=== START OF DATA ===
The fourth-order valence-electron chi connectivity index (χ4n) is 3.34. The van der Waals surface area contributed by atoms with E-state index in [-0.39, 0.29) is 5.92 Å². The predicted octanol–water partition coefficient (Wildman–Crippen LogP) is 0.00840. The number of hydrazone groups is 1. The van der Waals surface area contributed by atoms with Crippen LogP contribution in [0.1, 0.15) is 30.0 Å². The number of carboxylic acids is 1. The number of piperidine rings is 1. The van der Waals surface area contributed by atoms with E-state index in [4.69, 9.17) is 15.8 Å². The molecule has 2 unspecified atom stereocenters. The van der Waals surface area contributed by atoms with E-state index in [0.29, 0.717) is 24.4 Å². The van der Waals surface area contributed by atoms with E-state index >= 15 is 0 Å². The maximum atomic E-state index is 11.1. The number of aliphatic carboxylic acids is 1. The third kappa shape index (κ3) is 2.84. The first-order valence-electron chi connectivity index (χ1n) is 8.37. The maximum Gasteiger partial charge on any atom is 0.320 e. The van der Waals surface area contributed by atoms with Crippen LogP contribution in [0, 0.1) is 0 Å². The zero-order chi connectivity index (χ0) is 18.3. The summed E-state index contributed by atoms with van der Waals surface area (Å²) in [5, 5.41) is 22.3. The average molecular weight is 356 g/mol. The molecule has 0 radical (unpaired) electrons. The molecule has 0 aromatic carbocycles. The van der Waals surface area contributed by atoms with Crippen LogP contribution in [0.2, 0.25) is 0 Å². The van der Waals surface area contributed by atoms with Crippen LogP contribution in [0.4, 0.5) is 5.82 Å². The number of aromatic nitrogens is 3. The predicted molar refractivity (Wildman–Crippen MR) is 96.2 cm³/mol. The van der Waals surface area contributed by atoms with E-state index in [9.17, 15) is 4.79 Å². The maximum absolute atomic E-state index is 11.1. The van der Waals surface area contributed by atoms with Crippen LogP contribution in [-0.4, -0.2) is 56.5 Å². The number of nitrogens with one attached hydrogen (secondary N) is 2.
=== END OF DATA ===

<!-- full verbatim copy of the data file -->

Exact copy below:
The fourth-order valence-electron chi connectivity index (χ4n) is 3.34. The van der Waals surface area contributed by atoms with E-state index in [-0.39, 0.29) is 5.92 Å². The predicted octanol–water partition coefficient (Wildman–Crippen LogP) is 0.00840. The number of hydrazone groups is 1. The van der Waals surface area contributed by atoms with Crippen LogP contribution in [0.1, 0.15) is 30.0 Å². The number of carboxylic acids is 1. The number of piperidine rings is 1. The van der Waals surface area contributed by atoms with E-state index in [4.69, 9.17) is 15.8 Å². The molecule has 2 unspecified atom stereocenters. The van der Waals surface area contributed by atoms with E-state index in [0.29, 0.717) is 24.4 Å². The van der Waals surface area contributed by atoms with E-state index >= 15 is 0 Å². The maximum atomic E-state index is 11.1. The number of aliphatic carboxylic acids is 1. The third kappa shape index (κ3) is 2.84. The first-order valence-electron chi connectivity index (χ1n) is 8.37. The maximum Gasteiger partial charge on any atom is 0.320 e. The van der Waals surface area contributed by atoms with Crippen LogP contribution in [0, 0.1) is 0 Å². The zero-order chi connectivity index (χ0) is 18.3. The summed E-state index contributed by atoms with van der Waals surface area (Å²) in [5, 5.41) is 22.3. The average molecular weight is 356 g/mol. The molecule has 0 radical (unpaired) electrons. The molecule has 0 aromatic carbocycles. The van der Waals surface area contributed by atoms with Crippen LogP contribution in [0.2, 0.25) is 0 Å². The van der Waals surface area contributed by atoms with Crippen LogP contribution in [0.4, 0.5) is 5.82 Å². The number of aromatic nitrogens is 3. The predicted molar refractivity (Wildman–Crippen MR) is 96.2 cm³/mol. The van der Waals surface area contributed by atoms with E-state index in [9.17, 15) is 4.79 Å². The maximum absolute atomic E-state index is 11.1. The van der Waals surface area contributed by atoms with Crippen LogP contribution in [-0.4, -0.2) is 56.5 Å². The number of nitrogens with one attached hydrogen (secondary N) is 2.